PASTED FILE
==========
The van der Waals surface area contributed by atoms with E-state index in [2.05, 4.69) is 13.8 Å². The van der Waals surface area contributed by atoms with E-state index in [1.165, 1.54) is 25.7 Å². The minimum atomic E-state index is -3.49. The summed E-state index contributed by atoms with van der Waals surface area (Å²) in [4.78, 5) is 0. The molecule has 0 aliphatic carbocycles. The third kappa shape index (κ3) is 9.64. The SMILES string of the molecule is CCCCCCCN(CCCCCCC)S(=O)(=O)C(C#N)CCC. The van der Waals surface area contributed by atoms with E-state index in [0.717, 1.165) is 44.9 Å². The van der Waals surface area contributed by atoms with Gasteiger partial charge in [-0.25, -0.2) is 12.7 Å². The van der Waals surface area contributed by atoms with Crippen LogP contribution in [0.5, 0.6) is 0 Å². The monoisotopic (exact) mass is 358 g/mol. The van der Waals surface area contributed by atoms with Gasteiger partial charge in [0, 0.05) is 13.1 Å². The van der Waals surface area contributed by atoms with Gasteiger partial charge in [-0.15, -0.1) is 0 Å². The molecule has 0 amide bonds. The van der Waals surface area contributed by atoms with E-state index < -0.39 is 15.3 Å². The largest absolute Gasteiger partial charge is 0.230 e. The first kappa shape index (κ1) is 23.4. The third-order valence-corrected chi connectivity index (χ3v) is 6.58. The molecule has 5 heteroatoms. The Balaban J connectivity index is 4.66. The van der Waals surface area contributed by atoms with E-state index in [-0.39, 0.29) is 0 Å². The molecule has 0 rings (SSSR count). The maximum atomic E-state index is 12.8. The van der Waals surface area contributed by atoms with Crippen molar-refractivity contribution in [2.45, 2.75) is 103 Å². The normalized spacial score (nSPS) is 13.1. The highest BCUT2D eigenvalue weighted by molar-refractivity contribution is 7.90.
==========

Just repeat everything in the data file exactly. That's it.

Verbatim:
The van der Waals surface area contributed by atoms with E-state index in [2.05, 4.69) is 13.8 Å². The van der Waals surface area contributed by atoms with E-state index in [1.165, 1.54) is 25.7 Å². The minimum atomic E-state index is -3.49. The summed E-state index contributed by atoms with van der Waals surface area (Å²) in [4.78, 5) is 0. The molecule has 0 aliphatic carbocycles. The third kappa shape index (κ3) is 9.64. The SMILES string of the molecule is CCCCCCCN(CCCCCCC)S(=O)(=O)C(C#N)CCC. The van der Waals surface area contributed by atoms with E-state index in [0.717, 1.165) is 44.9 Å². The van der Waals surface area contributed by atoms with Gasteiger partial charge in [-0.25, -0.2) is 12.7 Å². The van der Waals surface area contributed by atoms with Crippen LogP contribution in [0.5, 0.6) is 0 Å². The monoisotopic (exact) mass is 358 g/mol. The van der Waals surface area contributed by atoms with Gasteiger partial charge in [0, 0.05) is 13.1 Å². The van der Waals surface area contributed by atoms with Gasteiger partial charge in [-0.15, -0.1) is 0 Å². The molecule has 0 amide bonds. The van der Waals surface area contributed by atoms with E-state index < -0.39 is 15.3 Å². The largest absolute Gasteiger partial charge is 0.230 e. The first kappa shape index (κ1) is 23.4. The third-order valence-corrected chi connectivity index (χ3v) is 6.58. The molecule has 5 heteroatoms. The Balaban J connectivity index is 4.66. The van der Waals surface area contributed by atoms with E-state index in [-0.39, 0.29) is 0 Å². The molecule has 0 rings (SSSR count). The maximum atomic E-state index is 12.8. The van der Waals surface area contributed by atoms with Crippen molar-refractivity contribution in [2.45, 2.75) is 103 Å². The normalized spacial score (nSPS) is 13.1. The highest BCUT2D eigenvalue weighted by molar-refractivity contribution is 7.90.